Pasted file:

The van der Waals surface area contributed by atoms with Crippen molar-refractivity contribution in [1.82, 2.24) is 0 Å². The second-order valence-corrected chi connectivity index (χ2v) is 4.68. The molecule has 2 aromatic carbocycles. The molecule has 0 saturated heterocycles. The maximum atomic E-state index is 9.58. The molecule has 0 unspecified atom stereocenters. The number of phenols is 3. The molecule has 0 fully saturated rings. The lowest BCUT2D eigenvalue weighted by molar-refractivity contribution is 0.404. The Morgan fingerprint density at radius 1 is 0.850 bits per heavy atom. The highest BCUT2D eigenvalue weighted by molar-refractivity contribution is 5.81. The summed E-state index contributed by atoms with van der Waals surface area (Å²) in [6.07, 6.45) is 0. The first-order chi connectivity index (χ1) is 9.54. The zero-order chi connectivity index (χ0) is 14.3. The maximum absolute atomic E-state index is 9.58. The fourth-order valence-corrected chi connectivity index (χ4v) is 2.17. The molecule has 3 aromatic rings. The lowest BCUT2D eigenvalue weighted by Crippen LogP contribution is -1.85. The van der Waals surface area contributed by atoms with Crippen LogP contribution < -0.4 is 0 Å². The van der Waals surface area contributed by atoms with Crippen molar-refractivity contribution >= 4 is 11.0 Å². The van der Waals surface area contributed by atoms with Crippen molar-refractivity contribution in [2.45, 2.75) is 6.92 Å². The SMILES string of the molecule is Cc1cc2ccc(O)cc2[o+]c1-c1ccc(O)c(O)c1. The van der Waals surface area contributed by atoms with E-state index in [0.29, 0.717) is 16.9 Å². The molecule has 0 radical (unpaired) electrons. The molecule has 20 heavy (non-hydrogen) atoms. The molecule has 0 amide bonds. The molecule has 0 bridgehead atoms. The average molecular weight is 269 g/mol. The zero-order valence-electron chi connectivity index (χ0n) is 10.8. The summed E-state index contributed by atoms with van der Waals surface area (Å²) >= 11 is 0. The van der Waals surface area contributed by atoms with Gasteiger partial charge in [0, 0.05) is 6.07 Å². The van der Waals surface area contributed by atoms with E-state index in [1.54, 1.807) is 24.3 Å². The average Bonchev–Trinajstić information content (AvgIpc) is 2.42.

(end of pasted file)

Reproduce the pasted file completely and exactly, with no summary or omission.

The van der Waals surface area contributed by atoms with Crippen molar-refractivity contribution in [1.82, 2.24) is 0 Å². The second-order valence-corrected chi connectivity index (χ2v) is 4.68. The molecule has 2 aromatic carbocycles. The molecule has 0 saturated heterocycles. The maximum atomic E-state index is 9.58. The molecule has 0 unspecified atom stereocenters. The number of phenols is 3. The molecule has 0 fully saturated rings. The lowest BCUT2D eigenvalue weighted by molar-refractivity contribution is 0.404. The Morgan fingerprint density at radius 1 is 0.850 bits per heavy atom. The highest BCUT2D eigenvalue weighted by molar-refractivity contribution is 5.81. The summed E-state index contributed by atoms with van der Waals surface area (Å²) in [6.07, 6.45) is 0. The first-order chi connectivity index (χ1) is 9.54. The zero-order chi connectivity index (χ0) is 14.3. The maximum absolute atomic E-state index is 9.58. The fourth-order valence-corrected chi connectivity index (χ4v) is 2.17. The molecule has 3 aromatic rings. The lowest BCUT2D eigenvalue weighted by Crippen LogP contribution is -1.85. The van der Waals surface area contributed by atoms with Crippen LogP contribution < -0.4 is 0 Å². The van der Waals surface area contributed by atoms with Crippen molar-refractivity contribution >= 4 is 11.0 Å². The van der Waals surface area contributed by atoms with Crippen molar-refractivity contribution in [2.45, 2.75) is 6.92 Å². The SMILES string of the molecule is Cc1cc2ccc(O)cc2[o+]c1-c1ccc(O)c(O)c1. The van der Waals surface area contributed by atoms with E-state index in [0.29, 0.717) is 16.9 Å². The molecule has 0 radical (unpaired) electrons. The molecule has 20 heavy (non-hydrogen) atoms. The molecule has 0 amide bonds. The molecule has 0 bridgehead atoms. The average molecular weight is 269 g/mol. The zero-order valence-electron chi connectivity index (χ0n) is 10.8. The summed E-state index contributed by atoms with van der Waals surface area (Å²) >= 11 is 0. The van der Waals surface area contributed by atoms with Gasteiger partial charge in [0, 0.05) is 6.07 Å². The van der Waals surface area contributed by atoms with E-state index in [1.54, 1.807) is 24.3 Å². The average Bonchev–Trinajstić information content (AvgIpc) is 2.42.